• Must Know


  • Camping


  • Food/H2O


  • Resources


  • Bike path ‘Ferrocarril de Cuernavaca’: Rural bike path that was built on the old tracks of the México-Cuernavaca Railroad. It connects Mexico City with the city of Cuernavaca in the state of Morelos.
  • Parque Ejidal ‘San Nicolás Totoloapan’: Ecotourism park within the Cumbres del Ajusco National Park, with provisions for mountain biking, hiking and fishing. It has cabins available for rent and also a campsite. The cost of admission with a bicycle is 60 pesos, which helps preserve the park. It has some little outdoor restaurants.
  • Llanos de Acopilco y Miradores de Tarumba: Area within Los Dinamos National Park with parking, picnic spaces and a campsite.
  • ‘Los Dinamos’ National Park: Protected Natural Area with an area of 2,429 hectares of forest. Its name derives from the old facilities of old textile factories that took advantage of the water flows to generate electricity with dynamos.
  • The Magdalena River: The last living river in Mexico City, it is the only natural stream of water that still survives in the city. It rises in the San Miguel hill, an area of temperate forest that is part of the Sierra de las Cruces, and flows through Los Dinamos, a protected area southwest of Mexico City.
  • San Miguel Loop: Popular gravel/MTB loop in Desierto de los Leones National Park, a zone that’s popular with mountain bikers of all disciplines, including cross country, downhill, and enduro.
  • Former convent Desierto de los Leones, established at the beginning of the 17th century by the order of ‘Carmelitas Descalzas’.
  • When to go: This loop is best during the months of October and November, when there’s less rain. Spring is a bit dry but it’s also a good time to go. Summer (June to September) is the rainy season, but it’s a great time to see the wide variety of mushrooms. Winter isn’t recommended, as there can be snow in the highest parts of the forest.
  • The loop is easy to get to from the centre of Mexico City. It’s roughly 12km or 30 min from the Zocalo, and you can use Google Maps to plot a route that mostly follows bike paths. The route can be easily connected by the bike lane on Avenida Insurgentes Sur that crosses the city from north to south.
  • Logistics: The route starts in the ‘Ferrocarril a Cuernavaca’ bike path in the San Ángel area. At the entrance of San Nicolás Totoloapan you will have to pay a fee of 60 pesos, and another 10 pesos when you get to the dam of Dinamos. Bring cash, since most local restaurants, food stands, and campsites don’t accept credit card payments. Remember to download your maps and route onto your phone before your trip, because there’s no phone signal in most of the forest.
  • La Pluma Amarilla: Meeting point for mountain bikers. Here you will find connections to different dirt tracks within the park. Hot coffee and quesadilla stands are also nearby.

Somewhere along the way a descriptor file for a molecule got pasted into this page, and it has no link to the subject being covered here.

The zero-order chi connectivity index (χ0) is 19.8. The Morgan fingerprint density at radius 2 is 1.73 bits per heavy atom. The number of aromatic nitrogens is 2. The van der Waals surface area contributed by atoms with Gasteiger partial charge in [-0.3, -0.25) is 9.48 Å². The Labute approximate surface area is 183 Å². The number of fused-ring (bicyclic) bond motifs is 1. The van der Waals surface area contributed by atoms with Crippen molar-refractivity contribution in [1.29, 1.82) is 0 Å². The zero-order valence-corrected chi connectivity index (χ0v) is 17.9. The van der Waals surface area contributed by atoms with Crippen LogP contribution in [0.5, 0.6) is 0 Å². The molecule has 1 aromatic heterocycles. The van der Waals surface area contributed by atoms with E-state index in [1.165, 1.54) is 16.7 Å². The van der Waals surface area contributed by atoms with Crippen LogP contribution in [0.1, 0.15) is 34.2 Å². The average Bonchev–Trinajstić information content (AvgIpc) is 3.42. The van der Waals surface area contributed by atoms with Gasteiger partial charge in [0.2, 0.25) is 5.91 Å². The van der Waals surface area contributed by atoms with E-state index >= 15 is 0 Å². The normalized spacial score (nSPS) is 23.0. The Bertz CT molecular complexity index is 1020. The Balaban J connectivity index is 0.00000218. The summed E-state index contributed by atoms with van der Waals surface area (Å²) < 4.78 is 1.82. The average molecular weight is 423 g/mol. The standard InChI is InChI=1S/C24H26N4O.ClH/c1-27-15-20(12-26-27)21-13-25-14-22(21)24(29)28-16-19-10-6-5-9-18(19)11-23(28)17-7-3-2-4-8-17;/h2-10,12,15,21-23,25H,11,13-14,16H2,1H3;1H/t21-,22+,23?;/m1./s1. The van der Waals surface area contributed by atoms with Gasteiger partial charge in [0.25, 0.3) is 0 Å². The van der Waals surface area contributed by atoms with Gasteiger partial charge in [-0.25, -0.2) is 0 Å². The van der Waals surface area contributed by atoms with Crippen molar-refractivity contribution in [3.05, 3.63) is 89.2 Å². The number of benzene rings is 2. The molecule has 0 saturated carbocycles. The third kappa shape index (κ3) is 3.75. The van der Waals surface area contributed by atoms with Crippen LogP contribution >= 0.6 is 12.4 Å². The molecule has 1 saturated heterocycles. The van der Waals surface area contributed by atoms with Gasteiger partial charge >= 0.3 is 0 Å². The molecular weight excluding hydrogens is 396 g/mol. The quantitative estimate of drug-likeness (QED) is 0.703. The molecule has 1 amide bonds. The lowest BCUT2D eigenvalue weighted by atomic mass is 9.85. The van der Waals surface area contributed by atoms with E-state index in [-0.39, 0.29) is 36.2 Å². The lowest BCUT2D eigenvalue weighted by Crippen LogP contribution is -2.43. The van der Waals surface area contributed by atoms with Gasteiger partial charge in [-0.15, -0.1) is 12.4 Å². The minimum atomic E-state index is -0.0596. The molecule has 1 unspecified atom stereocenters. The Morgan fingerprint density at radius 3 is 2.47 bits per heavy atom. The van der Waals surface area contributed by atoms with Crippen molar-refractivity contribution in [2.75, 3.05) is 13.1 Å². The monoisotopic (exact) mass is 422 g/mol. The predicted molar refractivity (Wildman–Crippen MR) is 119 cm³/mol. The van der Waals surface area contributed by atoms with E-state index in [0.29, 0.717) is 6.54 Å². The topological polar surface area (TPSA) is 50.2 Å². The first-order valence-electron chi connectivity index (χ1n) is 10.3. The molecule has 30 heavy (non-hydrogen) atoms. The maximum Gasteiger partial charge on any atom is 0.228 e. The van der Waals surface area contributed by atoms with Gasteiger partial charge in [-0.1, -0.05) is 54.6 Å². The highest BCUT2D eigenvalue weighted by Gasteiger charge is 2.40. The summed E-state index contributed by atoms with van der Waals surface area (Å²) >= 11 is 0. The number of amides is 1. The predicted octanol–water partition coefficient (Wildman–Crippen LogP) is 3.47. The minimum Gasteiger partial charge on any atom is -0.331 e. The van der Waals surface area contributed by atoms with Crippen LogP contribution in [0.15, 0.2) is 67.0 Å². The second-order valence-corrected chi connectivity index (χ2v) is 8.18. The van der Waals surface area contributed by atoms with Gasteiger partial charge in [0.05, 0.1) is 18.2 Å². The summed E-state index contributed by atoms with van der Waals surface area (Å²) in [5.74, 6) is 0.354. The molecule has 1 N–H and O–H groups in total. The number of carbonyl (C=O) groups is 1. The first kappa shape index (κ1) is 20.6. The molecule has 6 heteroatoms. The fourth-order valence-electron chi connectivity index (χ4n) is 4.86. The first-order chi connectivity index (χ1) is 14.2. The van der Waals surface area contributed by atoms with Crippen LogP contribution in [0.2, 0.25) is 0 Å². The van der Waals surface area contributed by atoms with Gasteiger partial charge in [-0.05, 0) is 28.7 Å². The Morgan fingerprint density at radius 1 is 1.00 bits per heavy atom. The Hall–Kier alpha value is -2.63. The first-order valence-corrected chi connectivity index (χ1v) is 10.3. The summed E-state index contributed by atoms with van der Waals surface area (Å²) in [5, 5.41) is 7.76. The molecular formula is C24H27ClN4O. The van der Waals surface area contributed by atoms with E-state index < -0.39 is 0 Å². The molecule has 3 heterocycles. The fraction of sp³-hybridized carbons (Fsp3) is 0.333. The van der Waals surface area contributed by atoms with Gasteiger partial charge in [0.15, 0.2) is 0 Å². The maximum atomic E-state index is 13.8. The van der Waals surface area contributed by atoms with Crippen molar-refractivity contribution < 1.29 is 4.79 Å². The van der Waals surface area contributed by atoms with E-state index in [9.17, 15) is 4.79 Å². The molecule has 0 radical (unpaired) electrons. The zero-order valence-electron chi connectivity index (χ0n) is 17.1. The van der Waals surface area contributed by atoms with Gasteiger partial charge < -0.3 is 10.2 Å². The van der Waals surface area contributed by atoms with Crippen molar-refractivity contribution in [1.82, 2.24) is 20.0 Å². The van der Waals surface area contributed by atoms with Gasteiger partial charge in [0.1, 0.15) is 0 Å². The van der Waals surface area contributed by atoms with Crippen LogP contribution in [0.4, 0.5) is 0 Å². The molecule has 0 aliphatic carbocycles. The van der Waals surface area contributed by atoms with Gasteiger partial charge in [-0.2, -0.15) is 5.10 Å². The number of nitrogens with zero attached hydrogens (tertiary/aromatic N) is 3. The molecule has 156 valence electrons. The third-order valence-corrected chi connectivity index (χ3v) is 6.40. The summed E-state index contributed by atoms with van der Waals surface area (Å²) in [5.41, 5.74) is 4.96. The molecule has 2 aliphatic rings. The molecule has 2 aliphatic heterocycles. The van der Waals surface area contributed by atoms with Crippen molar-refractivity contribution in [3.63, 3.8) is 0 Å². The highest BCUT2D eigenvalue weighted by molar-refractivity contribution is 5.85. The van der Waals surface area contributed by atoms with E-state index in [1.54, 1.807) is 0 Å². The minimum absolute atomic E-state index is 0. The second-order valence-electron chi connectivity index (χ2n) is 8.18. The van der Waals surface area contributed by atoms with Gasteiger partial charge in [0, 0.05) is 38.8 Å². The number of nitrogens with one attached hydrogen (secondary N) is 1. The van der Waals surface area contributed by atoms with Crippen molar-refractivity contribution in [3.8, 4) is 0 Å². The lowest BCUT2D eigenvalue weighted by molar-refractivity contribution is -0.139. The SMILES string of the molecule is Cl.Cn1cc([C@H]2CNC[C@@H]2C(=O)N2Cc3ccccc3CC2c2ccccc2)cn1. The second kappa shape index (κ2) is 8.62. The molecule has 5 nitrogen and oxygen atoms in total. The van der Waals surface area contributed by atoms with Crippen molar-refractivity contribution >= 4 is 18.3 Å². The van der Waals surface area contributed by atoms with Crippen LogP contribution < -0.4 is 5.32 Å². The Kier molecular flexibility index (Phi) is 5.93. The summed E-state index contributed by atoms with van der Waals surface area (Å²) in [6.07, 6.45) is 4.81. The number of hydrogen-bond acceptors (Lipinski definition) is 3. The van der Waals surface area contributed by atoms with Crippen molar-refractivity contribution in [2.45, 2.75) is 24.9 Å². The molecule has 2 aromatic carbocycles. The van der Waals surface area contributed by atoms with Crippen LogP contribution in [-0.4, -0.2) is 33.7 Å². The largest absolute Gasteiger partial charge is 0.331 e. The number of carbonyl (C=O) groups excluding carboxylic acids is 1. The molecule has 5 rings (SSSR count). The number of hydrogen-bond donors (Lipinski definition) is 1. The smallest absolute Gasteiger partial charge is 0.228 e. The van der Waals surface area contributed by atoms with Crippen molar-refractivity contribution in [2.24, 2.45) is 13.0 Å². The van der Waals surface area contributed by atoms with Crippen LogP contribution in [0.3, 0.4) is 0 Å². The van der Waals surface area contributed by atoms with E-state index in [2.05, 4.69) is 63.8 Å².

• Dangers: The route is safe, you will see many forest rangers in Ajusco and Dinamos and many shepherds in the Desierto de los Leones area, but it is highly recommended not to ride your bike during the night. Also it is highly recommended not to ride alone. Be careful along the tianguis (market) segment of the bike path on the weekends. The downside is that the market is on the actual bike lane and it is sometimes difficult to ride along it as it’s so busy (food available).
  • The only challenging trail is found heading down towards the fourth dynamo asphalt road. It is a 10-meter technical singletrack that is also possible to walk.
  • The only challenging trail is found heading down towards the fourth dynamo asfalt road. It is a 10-meter technical singletrack that is also possible to walk.
  • San Nicolás Totolapan camping; individual camping is 200 pesos per night. More info here.
  • Kalixtlauatl ‘El Paraíso’ camping and restaurant: Camping and restaurant with a panoramic view of the famous ‘Coconetla’ canyon. They also rent tents, in case you want to travel light. Individual campground space costs 350 pesos per night, 2 to 4 people campground space costs 600 pesos. Camping tent rental for 2 to 4 people costs 800 pesos. More info here.
  • Possible wild camping spot in ‘Llano grande’, but the locals recommend not to wild camp after the fourth Dinamo area because some thefts have been reported there.
  • Railroad to Cuernavaca bike path: If you ride this bikeway on the weekend, you will pass through an open air market, where you can find local food, fresh fruit and vegetables.
  • San Nicolás Totoloapan restaurants:There’s one at the entrance, and another one 2 km away. Also small food stands.
  • Dinamos area: Kalixtlauatl ‘El Paraíso’ camping and restaurant, open air restaurants at the fourth dynamo.
  • Desierto de los Leones: You can find restaurants near La Pluma amarilla, also there is a large restaurant area in the former convent or you can also find small restaurants and minimarkets going down the mountain towards the town along the old road to Desierto de Los Leones.
  • Magdalena river streams: In the Dinamos area you will find some streams with drinking water. Advisable to take a water filter.
  • Desierto de los Leones: In the most remote area of the park there is a quesadilla stand next to a creek. Once you arrive at the former convent, you will find many shops and restaurants where you can easily get water.
  • Food and drink you must try: mushroom soup, quesadillas, tlacoyos y sopes, coffee from the pot (a sweet variety of homemade coffee, with a pinch of cinnamon and piloncillo), atole and pulque. Some places sell micheladas, beer, and a variety of soda pops.

Terms of Use: As with each bikepacking route guide published on, should you choose to cycle this route, do so at your own risk. Prior to setting out check current local weather, conditions, and land/road closures. While riding, obey all public and private land use restrictions and rules, carry proper safety and navigational equipment, and of course, follow the #leavenotrace guidelines. The information found herein is simply a planning resource to be used as a point of inspiration in conjunction with your own due-diligence. In spite of the fact that this route, associated GPS track (GPX and maps), and all route guidelines were prepared under diligent research by the specified contributor and/or contributors, the accuracy of such and judgement of the author is not guaranteed. LLC, its partners, associates, and contributors are in no way liable for personal injury, damage to personal property, or any other such situation that might happen to individual riders cycling or following this route.